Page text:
Patrick Lenton
Mar 30, 2014 Patrick Lenton rated it it was amazing  ·  review of another edition
I love these books. I waited almost a year until I read Dark Palace because I wanted to savour the experience, and it was worth it. Is it a spoiler to say that this book tracks the gradual demise of the League of Nations? I don't think so, because that's history, yo. Edith is still awesome, Ambrose is back and I'm so happy because I love him. The rise of WW2 in this book is gripping and made the kind of paralysis and fear and boredom they felt make it feel utterly relatable. So so good.
Feb 01, 2010 Jane rated it liked it  ·  review of another edition
Shelves: library, australian
Like his character Scraper, Moorhouse appears to be a mind reader. Edith Campbell Berry is constantly thinking things that I think. It's a pretty impressive feat from a male author. I guess he's been paying attention.
That said, I couldn't really get into this book. Each individual part was remarkable, but as a whole it was a bit flaccid. Maybe it would help to have read the 'companion novel' first.
Jun 10, 2012 Meaghan rated it really liked it  ·  review of another edition
Obviously a darker tone than the first one, hence the title, nevertheless a rich story which engages on a number if levels. I'm thoroughly enjoying my accidental reading journey 'between the wars' as the dramatic irony for the reader (about WWII) enhances the experience, inviting that sigh we get when we know tragedy is around the corner.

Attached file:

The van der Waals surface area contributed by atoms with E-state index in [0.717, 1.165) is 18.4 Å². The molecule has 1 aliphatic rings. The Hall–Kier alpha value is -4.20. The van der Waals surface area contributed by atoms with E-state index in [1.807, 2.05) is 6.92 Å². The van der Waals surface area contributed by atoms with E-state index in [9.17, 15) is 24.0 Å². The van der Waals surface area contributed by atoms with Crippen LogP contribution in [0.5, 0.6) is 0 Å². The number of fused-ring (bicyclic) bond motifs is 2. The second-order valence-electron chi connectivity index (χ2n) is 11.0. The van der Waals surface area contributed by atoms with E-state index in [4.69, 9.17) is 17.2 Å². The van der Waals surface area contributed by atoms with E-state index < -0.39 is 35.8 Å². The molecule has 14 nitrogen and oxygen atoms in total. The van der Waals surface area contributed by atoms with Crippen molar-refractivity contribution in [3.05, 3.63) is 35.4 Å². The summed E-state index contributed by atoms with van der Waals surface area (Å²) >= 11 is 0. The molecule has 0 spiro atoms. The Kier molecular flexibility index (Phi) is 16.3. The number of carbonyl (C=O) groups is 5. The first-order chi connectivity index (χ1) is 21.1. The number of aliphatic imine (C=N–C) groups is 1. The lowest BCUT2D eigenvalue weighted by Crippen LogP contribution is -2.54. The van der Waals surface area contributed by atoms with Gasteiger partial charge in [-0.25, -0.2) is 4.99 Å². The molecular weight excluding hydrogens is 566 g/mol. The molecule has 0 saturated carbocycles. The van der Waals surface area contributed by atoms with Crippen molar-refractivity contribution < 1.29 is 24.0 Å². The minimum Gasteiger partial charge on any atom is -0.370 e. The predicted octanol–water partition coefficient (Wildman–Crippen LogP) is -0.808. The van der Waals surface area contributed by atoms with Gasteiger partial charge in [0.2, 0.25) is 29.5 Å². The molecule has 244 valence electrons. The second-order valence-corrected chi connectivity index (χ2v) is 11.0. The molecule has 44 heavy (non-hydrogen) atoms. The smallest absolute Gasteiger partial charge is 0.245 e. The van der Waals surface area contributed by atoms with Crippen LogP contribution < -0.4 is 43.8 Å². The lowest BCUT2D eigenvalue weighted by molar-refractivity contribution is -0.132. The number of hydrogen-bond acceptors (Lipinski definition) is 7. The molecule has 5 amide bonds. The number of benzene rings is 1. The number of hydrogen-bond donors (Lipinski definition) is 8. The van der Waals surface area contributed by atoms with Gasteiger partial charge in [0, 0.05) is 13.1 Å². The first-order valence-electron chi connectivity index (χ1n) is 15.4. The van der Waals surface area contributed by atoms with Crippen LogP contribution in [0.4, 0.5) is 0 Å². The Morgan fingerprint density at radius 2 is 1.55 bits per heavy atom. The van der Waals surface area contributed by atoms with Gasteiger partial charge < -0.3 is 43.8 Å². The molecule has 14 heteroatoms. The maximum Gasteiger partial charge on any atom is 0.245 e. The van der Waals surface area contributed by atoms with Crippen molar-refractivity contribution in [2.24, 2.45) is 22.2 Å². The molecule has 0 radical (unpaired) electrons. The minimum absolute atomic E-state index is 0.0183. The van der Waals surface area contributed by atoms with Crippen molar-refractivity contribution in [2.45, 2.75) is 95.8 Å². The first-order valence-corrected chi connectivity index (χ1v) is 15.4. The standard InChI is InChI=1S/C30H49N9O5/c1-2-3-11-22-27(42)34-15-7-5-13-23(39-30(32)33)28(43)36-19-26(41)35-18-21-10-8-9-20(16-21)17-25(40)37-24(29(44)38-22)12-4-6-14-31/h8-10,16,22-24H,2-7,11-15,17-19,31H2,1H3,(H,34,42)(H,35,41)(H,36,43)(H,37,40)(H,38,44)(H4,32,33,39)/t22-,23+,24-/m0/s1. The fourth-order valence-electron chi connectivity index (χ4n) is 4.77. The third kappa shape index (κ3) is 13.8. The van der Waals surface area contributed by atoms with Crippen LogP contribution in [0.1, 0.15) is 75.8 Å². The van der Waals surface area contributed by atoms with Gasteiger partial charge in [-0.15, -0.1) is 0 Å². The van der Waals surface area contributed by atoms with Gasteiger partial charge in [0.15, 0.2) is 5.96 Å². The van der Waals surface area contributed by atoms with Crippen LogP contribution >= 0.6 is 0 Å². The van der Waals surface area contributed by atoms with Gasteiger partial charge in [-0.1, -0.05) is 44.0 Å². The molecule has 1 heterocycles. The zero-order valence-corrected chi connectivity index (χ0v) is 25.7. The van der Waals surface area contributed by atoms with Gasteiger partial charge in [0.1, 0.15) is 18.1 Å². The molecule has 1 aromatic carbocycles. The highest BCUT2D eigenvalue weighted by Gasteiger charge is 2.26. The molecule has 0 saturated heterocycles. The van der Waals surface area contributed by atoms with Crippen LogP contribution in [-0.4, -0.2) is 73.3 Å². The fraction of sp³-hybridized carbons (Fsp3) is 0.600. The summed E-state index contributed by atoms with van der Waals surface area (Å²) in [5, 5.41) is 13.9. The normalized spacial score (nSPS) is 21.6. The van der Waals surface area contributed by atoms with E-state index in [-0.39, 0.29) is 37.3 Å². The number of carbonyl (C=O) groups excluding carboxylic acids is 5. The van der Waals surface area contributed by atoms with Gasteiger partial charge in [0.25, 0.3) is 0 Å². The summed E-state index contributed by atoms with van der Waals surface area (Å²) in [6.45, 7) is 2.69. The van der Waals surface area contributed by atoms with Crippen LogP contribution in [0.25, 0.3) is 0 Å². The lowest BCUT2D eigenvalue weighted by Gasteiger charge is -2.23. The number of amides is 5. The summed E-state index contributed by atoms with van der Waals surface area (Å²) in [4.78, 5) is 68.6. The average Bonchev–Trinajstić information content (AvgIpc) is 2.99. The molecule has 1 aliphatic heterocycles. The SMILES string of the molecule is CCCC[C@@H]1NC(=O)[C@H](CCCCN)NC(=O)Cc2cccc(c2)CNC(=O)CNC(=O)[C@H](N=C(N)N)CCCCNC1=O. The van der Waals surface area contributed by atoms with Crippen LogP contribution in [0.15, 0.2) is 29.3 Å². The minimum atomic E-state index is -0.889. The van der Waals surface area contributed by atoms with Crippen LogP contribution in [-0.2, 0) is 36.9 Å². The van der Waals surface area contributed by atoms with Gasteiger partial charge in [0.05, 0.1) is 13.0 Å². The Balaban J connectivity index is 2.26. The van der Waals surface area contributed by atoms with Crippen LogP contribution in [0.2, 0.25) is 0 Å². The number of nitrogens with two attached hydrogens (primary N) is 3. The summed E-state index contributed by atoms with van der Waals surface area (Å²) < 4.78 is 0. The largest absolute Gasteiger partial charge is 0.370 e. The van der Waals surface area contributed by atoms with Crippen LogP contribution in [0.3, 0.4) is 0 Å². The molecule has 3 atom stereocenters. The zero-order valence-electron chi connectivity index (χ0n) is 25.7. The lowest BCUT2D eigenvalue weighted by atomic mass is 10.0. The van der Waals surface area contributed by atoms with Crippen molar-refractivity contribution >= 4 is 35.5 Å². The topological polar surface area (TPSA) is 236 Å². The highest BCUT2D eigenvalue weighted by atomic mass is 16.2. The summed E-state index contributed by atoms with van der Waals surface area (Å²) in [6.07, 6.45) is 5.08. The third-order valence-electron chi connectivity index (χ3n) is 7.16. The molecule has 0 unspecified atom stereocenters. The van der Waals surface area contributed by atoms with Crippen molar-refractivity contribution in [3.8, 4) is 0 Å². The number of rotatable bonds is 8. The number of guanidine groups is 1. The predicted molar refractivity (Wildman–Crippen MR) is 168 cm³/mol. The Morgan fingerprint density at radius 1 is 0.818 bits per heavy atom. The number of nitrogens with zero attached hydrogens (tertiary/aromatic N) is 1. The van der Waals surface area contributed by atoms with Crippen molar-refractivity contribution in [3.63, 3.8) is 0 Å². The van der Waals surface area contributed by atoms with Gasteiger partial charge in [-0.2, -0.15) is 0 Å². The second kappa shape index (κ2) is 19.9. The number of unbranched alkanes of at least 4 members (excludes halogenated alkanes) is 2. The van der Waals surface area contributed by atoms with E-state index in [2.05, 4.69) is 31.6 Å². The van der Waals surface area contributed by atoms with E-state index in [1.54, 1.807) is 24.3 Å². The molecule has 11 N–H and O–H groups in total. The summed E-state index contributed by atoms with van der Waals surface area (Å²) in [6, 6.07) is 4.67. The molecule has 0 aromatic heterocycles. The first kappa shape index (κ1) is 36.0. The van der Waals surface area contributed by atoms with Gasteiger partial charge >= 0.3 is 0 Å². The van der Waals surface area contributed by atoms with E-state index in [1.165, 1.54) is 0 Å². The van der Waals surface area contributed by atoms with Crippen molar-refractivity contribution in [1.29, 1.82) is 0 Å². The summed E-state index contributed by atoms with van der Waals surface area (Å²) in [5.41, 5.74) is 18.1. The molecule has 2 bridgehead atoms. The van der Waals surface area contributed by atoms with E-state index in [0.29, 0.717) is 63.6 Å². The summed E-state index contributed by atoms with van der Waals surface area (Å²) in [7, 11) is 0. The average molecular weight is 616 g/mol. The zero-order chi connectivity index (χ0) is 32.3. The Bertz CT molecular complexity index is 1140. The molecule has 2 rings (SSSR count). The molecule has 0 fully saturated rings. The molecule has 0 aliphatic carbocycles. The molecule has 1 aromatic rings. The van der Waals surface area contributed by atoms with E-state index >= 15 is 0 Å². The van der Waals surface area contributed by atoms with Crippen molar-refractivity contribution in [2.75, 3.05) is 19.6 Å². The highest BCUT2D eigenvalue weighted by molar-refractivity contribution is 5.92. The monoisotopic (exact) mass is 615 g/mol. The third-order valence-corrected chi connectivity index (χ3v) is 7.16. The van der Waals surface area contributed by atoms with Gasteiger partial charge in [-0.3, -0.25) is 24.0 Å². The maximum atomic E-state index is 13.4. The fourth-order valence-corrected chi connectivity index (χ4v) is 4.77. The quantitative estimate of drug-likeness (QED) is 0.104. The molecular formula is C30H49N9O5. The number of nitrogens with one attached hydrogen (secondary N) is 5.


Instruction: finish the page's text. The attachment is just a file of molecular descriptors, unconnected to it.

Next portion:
Mar 06, 2013 Jane rated it it was amazing  ·  review of another edition
Shelves: 2013
I loved this like I loved the first in the series. I love Edith and I'm so touched by her struggle to work out a new way of being a woman in that time of enormous change.
Kim Elith
Another fascinating installment in the life of Edith Berry - wonderful characterization and a great history lesson along the way
Angela Smith
Aug 24, 2013 Angela Smith rated it really liked it  ·  review of another edition
Enjoyed muchly!
Margaret Williams
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Dec 05, 2011
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Jul 01, 2015 Michael Pennington rated it really liked it
I bought this eight years ago, in Perth. Entertaining and even moving. Better than Grand Days.
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Moorhouse is perhaps best known for winning the 2001 Miles Franklin Literary Award for his novel, Dark Palace; which together with Grand Days and Cold Light, the "Edith Trilogy" is a fictional account of the League of Nations, which trace the strange, convoluted life of a young woman who enters the world of diplomacy in the 1920s through to her involvement in the newly formed International Atomic ...more
More about Frank Moorhouse...

Other Books in the Series

Edith Trilogy (3 books)
  • Grand Days
  • Cold Light